But despite his wealth, it's not Douglass' business activities that attract most historians' attention.

"It's not insignificant, but it's not the big thing about newspapers or women's rights or abolition," Trotman said. "It doesn't have that kind of glamor, but it is something that he was interested in."

When Douglass made his investment, Baltimore was booming. The population grew by about a third between 1860 and 1890 as people, black and white, came for jobs in manufacturing and the railroads, but the period also was marked by financial upheaval, and slums were a concern.


In 1891, just a few months before the Dallas Street deal, Douglass spoke at a temperance meeting in Irving Park, marveling at the way construction was changing the city of his youth.

"I remember when the highest house in Fells Point was three stories high," he said, according to a Baltimore Sun account. "Now in some parts of Baltimore, they are running up to 10 stories."

In the same speech, Douglass urged his audience to invest.

"One of the curses of our race is poverty," he said. "Money is not exactly the root of all evil. We must acquire property, and we must leave something."

Baltimore historian Helena Hicks, a civil rights activist who has researched Fells Point, said she doesn't know how successful the Dallas Street investment was for Douglass, citing one letter that suggested Douglass's agent had a hard time collecting rent amid the financial panic of 1893.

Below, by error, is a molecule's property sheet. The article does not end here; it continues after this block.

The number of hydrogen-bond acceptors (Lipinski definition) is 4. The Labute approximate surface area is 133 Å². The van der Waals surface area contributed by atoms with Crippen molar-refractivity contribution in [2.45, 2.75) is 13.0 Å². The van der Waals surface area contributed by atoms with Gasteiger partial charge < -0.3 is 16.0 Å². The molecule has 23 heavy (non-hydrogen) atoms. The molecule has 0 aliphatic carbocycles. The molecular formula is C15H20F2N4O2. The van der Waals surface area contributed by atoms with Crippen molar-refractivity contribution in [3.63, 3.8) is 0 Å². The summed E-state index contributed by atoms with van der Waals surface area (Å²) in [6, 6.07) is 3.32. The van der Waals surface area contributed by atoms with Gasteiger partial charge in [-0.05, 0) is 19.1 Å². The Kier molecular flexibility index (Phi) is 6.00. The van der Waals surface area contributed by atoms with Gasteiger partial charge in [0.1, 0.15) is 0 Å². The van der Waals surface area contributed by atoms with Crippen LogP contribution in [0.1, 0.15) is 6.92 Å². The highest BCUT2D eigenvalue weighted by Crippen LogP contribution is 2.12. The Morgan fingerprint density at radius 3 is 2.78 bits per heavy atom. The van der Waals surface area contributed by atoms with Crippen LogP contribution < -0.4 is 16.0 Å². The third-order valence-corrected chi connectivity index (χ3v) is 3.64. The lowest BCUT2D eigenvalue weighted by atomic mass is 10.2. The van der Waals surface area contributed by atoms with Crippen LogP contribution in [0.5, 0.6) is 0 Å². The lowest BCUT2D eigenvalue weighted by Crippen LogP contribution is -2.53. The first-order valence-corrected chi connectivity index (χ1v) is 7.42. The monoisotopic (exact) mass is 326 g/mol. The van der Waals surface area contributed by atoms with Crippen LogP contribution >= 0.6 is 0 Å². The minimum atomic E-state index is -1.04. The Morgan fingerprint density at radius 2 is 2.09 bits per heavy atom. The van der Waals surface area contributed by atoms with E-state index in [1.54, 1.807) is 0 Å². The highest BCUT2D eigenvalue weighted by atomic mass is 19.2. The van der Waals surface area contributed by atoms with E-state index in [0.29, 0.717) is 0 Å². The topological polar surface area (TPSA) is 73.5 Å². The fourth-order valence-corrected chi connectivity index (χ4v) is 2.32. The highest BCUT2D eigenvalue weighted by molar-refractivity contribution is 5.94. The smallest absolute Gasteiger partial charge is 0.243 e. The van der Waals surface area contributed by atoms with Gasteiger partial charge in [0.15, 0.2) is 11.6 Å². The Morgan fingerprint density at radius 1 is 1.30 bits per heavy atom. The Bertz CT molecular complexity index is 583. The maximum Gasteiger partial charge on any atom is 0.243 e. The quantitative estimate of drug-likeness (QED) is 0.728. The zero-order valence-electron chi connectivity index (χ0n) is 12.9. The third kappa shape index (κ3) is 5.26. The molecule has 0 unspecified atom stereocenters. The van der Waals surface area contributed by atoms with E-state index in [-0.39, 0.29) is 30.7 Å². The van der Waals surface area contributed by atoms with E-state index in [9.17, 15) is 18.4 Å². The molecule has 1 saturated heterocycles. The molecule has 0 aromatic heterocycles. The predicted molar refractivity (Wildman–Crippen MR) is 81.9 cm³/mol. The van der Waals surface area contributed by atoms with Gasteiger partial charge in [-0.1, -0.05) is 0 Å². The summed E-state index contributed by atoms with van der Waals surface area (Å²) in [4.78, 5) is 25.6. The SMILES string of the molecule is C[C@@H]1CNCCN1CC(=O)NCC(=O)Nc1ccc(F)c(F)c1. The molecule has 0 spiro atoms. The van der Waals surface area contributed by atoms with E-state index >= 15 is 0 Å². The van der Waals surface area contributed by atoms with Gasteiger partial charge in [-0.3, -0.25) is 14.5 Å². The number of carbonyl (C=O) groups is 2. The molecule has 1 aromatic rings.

In 1906, Douglass's family sold the properties at 516-524 S. Dallas St. for $3,000 to Samuel Siegael, identified in a Baltimore City directory from that time as president of the High Street Permanent Building Loan and Savings Association of Baltimore City.


Even as the homes passed through multiple owners, Douglass's connection to the block was not forgotten. A 1932 article in the Afro American about Centennial Methodist Episcopal spotlighted the ties, noting with "deep regret" that the name Douglass Row had been discarded.

"It is to be hoped that section, once it gets back into the hands of colored people, will honor the name of the great liberator by renaming the place Douglass Row," the article said.

The National Register of Historic Places recognized the connection in 1983. The city gave the homes historic status in about 2003.

Fields said now that 524 S. Dallas St. is on the market, he wants to persuade the city and state to buy the house and use it as a museum. He made a similar effort in 1999, he said.

"I do tours all the time, but we can't really go inside the buildings because they're privately owned," said Fields, who is leading a tour there on Wednesday. So far, "I haven't been able to sing the song well enough to get the city and state to invest."

Newton said he grew accustomed to hearing tourists outside the house, which sits at the corner of Fleet Street close to the H&S Bakery. He decided to sell the property this summer after moving several years ago to his wife's home elsewhere in Baltimore, hoping that the real estate market had recovered.


At the moment, Rybczynski said, it's the home's size that's keeping it on the market. The historic staircase makes it complicated to fit two bedrooms upstairs and similar staircases have been removed in renovations in many homes from that era. He said he remains optimistic.

"There's got to be a buyer out there for a one-bedroom," he said. "We just haven't met them yet."